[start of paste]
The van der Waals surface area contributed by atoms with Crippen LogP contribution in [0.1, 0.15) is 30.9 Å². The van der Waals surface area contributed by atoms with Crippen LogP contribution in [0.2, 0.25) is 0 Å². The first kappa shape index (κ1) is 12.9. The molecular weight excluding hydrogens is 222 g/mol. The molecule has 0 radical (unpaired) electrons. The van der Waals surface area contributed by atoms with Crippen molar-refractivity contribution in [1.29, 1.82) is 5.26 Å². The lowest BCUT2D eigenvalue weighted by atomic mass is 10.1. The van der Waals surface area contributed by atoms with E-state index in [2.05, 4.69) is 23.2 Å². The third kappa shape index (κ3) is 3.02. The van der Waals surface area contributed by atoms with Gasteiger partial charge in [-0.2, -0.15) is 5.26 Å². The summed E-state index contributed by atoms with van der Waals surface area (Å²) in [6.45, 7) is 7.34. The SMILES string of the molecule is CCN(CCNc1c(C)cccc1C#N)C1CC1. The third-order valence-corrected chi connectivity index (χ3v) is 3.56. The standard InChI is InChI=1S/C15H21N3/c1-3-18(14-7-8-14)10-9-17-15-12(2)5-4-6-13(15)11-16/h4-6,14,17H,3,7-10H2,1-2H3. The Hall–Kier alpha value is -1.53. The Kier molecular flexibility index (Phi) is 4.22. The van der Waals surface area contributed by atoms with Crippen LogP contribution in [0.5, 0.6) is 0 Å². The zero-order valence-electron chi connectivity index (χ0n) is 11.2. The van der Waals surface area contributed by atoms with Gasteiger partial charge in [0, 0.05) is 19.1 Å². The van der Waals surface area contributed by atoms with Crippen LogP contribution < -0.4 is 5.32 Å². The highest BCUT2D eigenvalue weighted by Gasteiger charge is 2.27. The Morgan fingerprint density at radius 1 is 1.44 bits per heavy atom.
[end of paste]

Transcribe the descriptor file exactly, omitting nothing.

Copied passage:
The van der Waals surface area contributed by atoms with Crippen LogP contribution in [0.1, 0.15) is 30.9 Å². The van der Waals surface area contributed by atoms with Crippen LogP contribution in [0.2, 0.25) is 0 Å². The first kappa shape index (κ1) is 12.9. The molecular weight excluding hydrogens is 222 g/mol. The molecule has 0 radical (unpaired) electrons. The van der Waals surface area contributed by atoms with Crippen molar-refractivity contribution in [1.29, 1.82) is 5.26 Å². The lowest BCUT2D eigenvalue weighted by atomic mass is 10.1. The van der Waals surface area contributed by atoms with E-state index in [2.05, 4.69) is 23.2 Å². The third kappa shape index (κ3) is 3.02. The van der Waals surface area contributed by atoms with Gasteiger partial charge in [-0.2, -0.15) is 5.26 Å². The summed E-state index contributed by atoms with van der Waals surface area (Å²) in [6.45, 7) is 7.34. The SMILES string of the molecule is CCN(CCNc1c(C)cccc1C#N)C1CC1. The third-order valence-corrected chi connectivity index (χ3v) is 3.56. The standard InChI is InChI=1S/C15H21N3/c1-3-18(14-7-8-14)10-9-17-15-12(2)5-4-6-13(15)11-16/h4-6,14,17H,3,7-10H2,1-2H3. The Hall–Kier alpha value is -1.53. The Kier molecular flexibility index (Phi) is 4.22. The van der Waals surface area contributed by atoms with Crippen LogP contribution in [0.5, 0.6) is 0 Å². The zero-order valence-electron chi connectivity index (χ0n) is 11.2. The van der Waals surface area contributed by atoms with Gasteiger partial charge in [0, 0.05) is 19.1 Å². The van der Waals surface area contributed by atoms with Crippen LogP contribution < -0.4 is 5.32 Å². The highest BCUT2D eigenvalue weighted by Gasteiger charge is 2.27. The Morgan fingerprint density at radius 1 is 1.44 bits per heavy atom.